Goericke The combustion engine is now in competition with other powertrain concepts. The main goal of traditional FVV projects has been to further intensify the scientific knowledge of individual phenomena, such as particle formation or engine friction. As important as this was, and is, we now need to provide substantiated orientation through our work. And the survey of members further confirmed this
Gutzmer These orientation studies are highly complex, as the results are highly dependent on the assumptions made beforehand. Serious studies, such as those conducted by FVV, are recognisable by the fact that they clarify these assumptions and depict the entire scatter bands of the results, rather than just some striking individual figures. Our studies are not able to provide definitive answers for the best solution to the global CO2 problem, but can provide initial insights – such as that strict separation between the sectors is not a sensible approach. A definitive benefit of the FVV studies is that they are not created for individual companies; instead they draw upon the knowledge of many different actors from industry and science.
Goericke This also helps to increase the orientation knowledge along the entire value chain. Large corporations are able to self-fund studies like this, but the value chains also include many medium-sized companies, particularly when it comes to engines. These companies also have to think about their future paths – using a sound foundation.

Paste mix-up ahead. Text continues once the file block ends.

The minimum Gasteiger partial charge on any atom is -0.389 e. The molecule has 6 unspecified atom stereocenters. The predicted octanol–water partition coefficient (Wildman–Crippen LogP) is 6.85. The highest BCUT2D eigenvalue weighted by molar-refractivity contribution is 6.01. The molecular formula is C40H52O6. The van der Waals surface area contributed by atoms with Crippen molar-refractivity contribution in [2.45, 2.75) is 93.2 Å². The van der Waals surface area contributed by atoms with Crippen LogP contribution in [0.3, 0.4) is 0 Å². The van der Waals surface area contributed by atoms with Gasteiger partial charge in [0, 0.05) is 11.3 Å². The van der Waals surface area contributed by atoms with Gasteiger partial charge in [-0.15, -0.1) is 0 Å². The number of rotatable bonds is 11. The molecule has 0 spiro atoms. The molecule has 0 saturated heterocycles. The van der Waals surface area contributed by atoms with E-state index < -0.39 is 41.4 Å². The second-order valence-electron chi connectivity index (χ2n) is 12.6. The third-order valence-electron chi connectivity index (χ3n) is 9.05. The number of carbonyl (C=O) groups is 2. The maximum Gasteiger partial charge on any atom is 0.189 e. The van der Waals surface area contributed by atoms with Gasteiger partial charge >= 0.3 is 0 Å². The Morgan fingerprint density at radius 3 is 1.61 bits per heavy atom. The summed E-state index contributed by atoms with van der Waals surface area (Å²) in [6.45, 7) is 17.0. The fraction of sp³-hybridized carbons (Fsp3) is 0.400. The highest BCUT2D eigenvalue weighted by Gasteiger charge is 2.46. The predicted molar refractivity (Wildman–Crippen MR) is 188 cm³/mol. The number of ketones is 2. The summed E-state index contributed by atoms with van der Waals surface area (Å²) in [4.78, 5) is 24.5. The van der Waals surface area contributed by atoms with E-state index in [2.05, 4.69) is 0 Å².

»The member companies and RTD performers all contribute their ideas on new projects and we then organise the process and framework, and especially the transfer of knowledge.«
What has changed in FVV’s work since the corporate foresight study was completed?
Goericke First of all, we reacted to the study by giving ourselves a new mission statement. Alongside optimising combustion engines, we have also specified fuel cell technology and alternative fuels as key research focuses. In addition, we want to explicitly analyse the effects of renewable energy sources on mobility, transport and energy systems. Last but not least, we also want to turn our attention towards future topics such as digitalisation and artificial intelligence. Ultimately, the mission statement only creates a framework, as FVV is a participation association. The member companies and RTD performers all contribute their ideas on new projects and we then organise the process and framework, and especially the transfer of knowledge.